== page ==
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We tried to order a mojito but there was no mint, we were told. We asked if they could make a naranjita, but there was no rum.  A margarita? Nope, no tequila.

“What could you make?” Brian asked.

“We can make a caipirinha,” our waiter said confidently.

It had been a big day. We’d ridden a ferry across one of the largest lakes in all of Central America, Lago Colcibolca, to Ometepe, the island throned with not one, but two volcanos.

We’d wandered the beach

Walked nearby trails

Even found monkeys

And we’d watched the sun set

Dinner was Creole fish and sirloin steaks and pastas, all were fine but unremarkable.

But the caipirinhas? We were fortunate the lodge was out of everything else. The caipirinha became Brian’s cocktail of choice the remainder of the trip. Hailing from Brazil, caipirinhas are made from cachaca, a spirit made from fermented and distilled sugar cane juice, and lime and sugar. If you don’t mind your cocktails strong, you’ll find it especially refreshing in the tropics.

Caipirinha

2 oz. cachaca

4 small key limes

2 tsp. sugar

Cut limes into wedges and place in an old fashioned glass. Sprinkle sugar over wedges and muddle the flavors together. Fill glass with ice and pour in cachaca. Mix well.

Find more travel and food stories at Wanderfood Wednesday!

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Twelve years ago this week, Brian and I went to Costa Rica.

We were midway through figuring out how to make the dream a truth and we were craving a research trip. We found a piece of paradise at Bosque del Cabo.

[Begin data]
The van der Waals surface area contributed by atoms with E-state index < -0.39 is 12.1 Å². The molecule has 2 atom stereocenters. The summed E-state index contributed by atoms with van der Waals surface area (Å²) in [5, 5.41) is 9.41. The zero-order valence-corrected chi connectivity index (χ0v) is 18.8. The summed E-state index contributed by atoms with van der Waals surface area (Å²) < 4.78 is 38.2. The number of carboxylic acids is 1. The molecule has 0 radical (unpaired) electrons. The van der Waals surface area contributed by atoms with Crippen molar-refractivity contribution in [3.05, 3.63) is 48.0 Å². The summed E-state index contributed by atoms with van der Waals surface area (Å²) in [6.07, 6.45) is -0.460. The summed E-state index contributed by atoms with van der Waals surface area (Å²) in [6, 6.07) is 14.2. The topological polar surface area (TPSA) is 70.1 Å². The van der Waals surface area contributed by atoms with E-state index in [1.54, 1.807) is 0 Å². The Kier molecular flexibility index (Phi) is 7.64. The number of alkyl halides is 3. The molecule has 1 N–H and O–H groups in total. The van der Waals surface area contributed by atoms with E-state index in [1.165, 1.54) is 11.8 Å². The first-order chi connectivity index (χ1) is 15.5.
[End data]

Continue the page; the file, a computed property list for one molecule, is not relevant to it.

Located in the southwest corner of the country, in the rainforest of the Osa Penninsula where land meets the sea, Bosque del Cabo confirmed how sweet it is to live in the midst of nature.

Macaw parrots and toucans sailed through the sky above us. Howler monkeys woke us at dawn with their dinosaur-like bellows. When our luggage failed to arrive with us, we swam in the ocean in the nude—we had the beach completely to ourselves! We shared dinners with well-seasoned travelers from around the world. We drank water from a stream when we found ourselves thirsty while exploring after a campesino showed us how he drank from the stream (without even a visit from Montezuma’s revenge!). We examined the hydropower system in the river, decided cool water showers are lovely in late afternoon, bought freshly dried peppercorns from the owner’s son, and relished the romanticism of using oil lanterns in the evening.

Here is where we showered.

And here is where we relaxed.

We watched the sun set over the ocean and later, stars fill the night sky.

When it came time to go, this dirt landing strip is where we hopped on a plane to our next destination. This was the kind of flying of which I’d dreamed. Our pilot simply laughed when we told him that I too, was a pilot.

I hoped a fuel sample would be taken after refueling to ensure there was no contamination.

 

We then traveled to another part of Costa Rica and sorely regretted leaving Bosque del Cabo. But we enjoyed a visit to a nature reserve where two orphaned baby monkeys had taken up residence. This little guy took a liking to me and wouldn’t leave my arm until we peeled him off when it was time to go.

Our guide joked with us, “What does he know that we don’t?”

Nine months later, our daughter was born. Maybe the monkey did know something we didn’t.

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